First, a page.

data loss


Karl Thomas reports on the Welivesecurity website that local authorities in Cambridgeshire, Norfolk and Suffolk have suffered more than 160 data breaches in the past year. Most incidents were the result of human error, such as e-mails and letters being misaddressed. However, in one astonishing case a filing cabinet containing sensitive files was sold following an office move, although the files were subsequently recovered from the buyer.

Eastern England Councils in Slew of Data Breach Errors


John Leyden reports on the Register website that South Wales Police have been fined £160,000 for losing DVDs of an interview with a sex abuse victim and not reporting the loss for nearly two years. The unencrypted DVDs were left in a desk drawer and the loss was discovered after an office move in October 2011.  It emerged during the investigation that South Wales Police had no specific force-wide policy for the safe storage of victim and witness interviews. Commenting on the case Anne Jones, ICO Assistant Commissioner for Wales said: “Without any doubt we would expect a professional police force, in a position of trust, dealing with this type of highly sensitive information from victims and witnesses on a daily basis, to have robust procedures to keep track of the personal data in their care.”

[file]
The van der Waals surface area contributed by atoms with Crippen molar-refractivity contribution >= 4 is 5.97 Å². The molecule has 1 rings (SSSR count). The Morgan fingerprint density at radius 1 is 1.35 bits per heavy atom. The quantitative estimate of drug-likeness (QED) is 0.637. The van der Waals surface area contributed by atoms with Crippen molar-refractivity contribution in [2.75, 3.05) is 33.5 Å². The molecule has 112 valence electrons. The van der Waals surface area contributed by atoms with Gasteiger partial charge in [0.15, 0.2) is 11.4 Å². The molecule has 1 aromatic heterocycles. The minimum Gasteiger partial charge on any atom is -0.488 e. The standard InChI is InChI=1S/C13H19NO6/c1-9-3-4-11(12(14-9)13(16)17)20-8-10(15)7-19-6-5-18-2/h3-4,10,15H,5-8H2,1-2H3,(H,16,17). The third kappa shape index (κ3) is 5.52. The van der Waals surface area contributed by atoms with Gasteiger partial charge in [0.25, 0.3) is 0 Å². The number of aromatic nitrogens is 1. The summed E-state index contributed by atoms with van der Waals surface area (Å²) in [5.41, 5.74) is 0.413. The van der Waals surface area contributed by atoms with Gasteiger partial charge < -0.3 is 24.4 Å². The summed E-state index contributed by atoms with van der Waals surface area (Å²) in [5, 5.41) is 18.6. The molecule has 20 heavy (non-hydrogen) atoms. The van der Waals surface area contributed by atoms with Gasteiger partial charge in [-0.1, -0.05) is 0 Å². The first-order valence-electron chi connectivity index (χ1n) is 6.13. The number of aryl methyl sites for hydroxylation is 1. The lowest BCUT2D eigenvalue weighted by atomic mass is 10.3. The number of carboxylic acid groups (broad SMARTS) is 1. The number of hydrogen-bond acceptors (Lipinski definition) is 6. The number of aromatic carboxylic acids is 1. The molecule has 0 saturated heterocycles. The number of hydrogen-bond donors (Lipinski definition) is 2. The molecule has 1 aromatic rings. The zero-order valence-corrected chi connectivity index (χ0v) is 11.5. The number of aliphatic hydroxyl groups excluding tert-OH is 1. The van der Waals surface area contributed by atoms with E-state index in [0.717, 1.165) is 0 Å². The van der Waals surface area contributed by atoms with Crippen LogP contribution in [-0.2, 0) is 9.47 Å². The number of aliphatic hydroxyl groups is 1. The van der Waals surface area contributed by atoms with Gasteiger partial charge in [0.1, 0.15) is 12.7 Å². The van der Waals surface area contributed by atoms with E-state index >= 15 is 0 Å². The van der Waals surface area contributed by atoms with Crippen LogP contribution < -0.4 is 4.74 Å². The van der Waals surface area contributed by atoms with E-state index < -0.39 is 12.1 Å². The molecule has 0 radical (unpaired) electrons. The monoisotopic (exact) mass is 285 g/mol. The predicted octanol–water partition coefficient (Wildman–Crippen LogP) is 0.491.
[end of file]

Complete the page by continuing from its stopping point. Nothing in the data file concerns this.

Welsh Police Force Fined £160,000 after Losing Sensitive Video Interview


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Following a series of high-profile losses of customer’s personal data suffered by major companies such as Sony, Home Depot and Target, Erik Sherman considers on the CBS Moneywatch website why companies do not improve IT security and safeguards for customer data. The answer is that although the cost of remediation and fixes following such data leaks looks enormous to the average person, the financial impact on companies is negligible.  For example, when Target lost 40 million credit card numbers and 70 million other records, the cost after deductions was 105 million dollars which is less than 0.1 percent of the company’s revenue. Even the reputational damage to companies from huge data losses seems relatively short-lived.  Following a major breach of Sony’s network the Ponemon Institute polled consumers every 48 hours to check the company’s reputation.  After less than six months the Sony’s reputation had recovered its place to where it […]

The reasons companies don’t fix cyber security